One moment in Longo’s narrative seems to completely undercut the inevitability of the need for the “tactical force” that was deployed: “Officers engaged one of the people closest to them when they entered and they asked that person to leave the property. Upon their refusal, that person was taken into custody and removed from the group.” Obviously, it was possible to remove “non-compliant” people without pepper spray, and without a “tactical field force” and without presenting a posture of violence that harkens back to the days when national guard blocked black students from entering Little Rock High School in 1957. It also doesn’t help the justification for “tactical force” to see that the perceived threat came in part because “[ officers] were met with the use of umbrellas in an aggressive manner.” (Who knew that Mary Poppins was an action hero!) And truly, I don’t mean to make light of the real harm people experienced because of the officers perception of threat. The point is that this language of non-specific perceived potential threat is not unlike what has been heard in cases involving excessive police force around the country. What is more, for any student of civil rights in the United States, the language and logic holds too much in common with the justifications offered by people who were acquitted for lynching in an earlier time. This is not a comparison I make lightly. Rather it reflects the gravity around how the vast majority of people in this community would like to see serious solutions considered with serious and transformative approaches to problem solving.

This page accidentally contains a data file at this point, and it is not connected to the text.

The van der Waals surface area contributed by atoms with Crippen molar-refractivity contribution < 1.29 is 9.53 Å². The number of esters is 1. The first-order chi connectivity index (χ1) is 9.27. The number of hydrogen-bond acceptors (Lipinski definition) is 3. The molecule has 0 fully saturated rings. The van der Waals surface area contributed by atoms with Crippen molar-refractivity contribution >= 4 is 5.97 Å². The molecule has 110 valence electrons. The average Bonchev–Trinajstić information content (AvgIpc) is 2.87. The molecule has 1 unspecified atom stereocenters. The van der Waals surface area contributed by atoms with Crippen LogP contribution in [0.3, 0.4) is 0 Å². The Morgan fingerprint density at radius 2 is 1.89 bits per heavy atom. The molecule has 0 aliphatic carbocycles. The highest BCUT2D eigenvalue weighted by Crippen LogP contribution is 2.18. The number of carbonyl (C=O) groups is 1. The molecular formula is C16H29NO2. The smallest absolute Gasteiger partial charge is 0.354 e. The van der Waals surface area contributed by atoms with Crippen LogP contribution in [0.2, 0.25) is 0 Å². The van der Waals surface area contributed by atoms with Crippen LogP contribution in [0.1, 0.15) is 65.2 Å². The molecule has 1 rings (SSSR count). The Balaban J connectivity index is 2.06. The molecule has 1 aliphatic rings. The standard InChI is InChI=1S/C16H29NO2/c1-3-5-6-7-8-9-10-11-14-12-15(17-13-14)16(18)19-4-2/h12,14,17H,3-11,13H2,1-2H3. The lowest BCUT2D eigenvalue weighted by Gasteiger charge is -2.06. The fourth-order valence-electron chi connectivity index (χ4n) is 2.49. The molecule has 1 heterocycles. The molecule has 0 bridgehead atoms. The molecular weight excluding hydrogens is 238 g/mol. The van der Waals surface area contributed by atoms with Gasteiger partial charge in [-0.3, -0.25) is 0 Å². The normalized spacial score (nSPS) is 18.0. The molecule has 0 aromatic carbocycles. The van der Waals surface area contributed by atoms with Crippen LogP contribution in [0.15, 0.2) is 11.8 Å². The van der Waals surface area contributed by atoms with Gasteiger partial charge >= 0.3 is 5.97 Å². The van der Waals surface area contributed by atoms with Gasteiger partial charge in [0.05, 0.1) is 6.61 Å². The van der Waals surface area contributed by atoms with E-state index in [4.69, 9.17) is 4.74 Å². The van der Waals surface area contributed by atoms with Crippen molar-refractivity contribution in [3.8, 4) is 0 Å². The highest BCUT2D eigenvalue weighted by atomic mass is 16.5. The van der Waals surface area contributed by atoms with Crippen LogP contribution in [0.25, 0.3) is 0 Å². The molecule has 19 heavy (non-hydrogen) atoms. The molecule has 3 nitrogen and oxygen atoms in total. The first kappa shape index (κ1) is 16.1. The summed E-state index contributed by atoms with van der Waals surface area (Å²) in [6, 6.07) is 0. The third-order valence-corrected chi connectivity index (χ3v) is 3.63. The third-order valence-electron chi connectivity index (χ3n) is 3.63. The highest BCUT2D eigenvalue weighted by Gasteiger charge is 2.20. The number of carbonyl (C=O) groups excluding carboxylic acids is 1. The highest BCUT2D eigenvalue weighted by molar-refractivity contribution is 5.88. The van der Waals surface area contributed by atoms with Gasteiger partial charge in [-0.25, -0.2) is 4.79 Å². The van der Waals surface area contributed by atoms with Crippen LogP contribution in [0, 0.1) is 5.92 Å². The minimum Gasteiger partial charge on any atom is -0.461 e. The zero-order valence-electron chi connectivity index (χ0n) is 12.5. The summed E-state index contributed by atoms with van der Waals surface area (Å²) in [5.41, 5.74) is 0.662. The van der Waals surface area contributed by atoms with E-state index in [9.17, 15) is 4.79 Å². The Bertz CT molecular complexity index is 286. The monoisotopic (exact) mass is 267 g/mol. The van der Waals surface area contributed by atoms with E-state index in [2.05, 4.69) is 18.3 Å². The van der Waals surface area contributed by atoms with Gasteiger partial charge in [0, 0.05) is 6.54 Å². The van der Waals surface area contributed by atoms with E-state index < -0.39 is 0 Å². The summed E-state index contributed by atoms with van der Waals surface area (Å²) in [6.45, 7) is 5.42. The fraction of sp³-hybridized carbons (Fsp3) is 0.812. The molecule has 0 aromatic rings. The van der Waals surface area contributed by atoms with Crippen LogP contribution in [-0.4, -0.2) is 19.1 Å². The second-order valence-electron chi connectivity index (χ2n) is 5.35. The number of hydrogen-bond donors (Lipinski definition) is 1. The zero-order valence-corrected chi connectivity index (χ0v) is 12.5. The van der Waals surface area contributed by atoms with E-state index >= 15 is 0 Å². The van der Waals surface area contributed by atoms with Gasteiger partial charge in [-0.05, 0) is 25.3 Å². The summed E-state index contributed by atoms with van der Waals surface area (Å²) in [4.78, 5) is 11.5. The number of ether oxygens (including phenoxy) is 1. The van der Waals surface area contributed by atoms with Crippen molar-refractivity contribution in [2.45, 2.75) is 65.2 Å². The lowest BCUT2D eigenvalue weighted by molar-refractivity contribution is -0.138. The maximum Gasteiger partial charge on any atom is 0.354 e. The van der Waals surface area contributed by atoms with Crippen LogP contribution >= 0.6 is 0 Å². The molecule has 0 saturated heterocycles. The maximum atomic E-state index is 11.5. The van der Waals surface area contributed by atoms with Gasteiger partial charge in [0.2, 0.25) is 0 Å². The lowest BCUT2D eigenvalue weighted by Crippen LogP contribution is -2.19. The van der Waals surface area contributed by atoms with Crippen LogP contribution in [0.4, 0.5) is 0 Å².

One of the solutions that the UVA Administration must consider in order to regain the trust that President Ryan acknowledges is broken, but also to ensure the future safety of students and to warm the frost that has now paralyzed free speech at UVA, is to overhaul any policy that includes the aggressive intervention of a “tactical field force” to be deployed on students. No parent should feel comfortable sending their child to a school where this is a choice that leadership even has the option to make. There are alternatives. But to come up with those alternatives, UVA Administration must be willing to re-evaluate in cooperation with more than the usual suspects who are driven by political agendas, backward concepts of over-militarized policing and status quo.

Its up to you UVA, what environment of learning do you want to cultivate? One based on barriers or one based on possibilities? You can be sure that present and future students, parents, donors, faculty, and staff will likely make it loud and clear which one they would prefer.


Originally published at on May 8, 2024.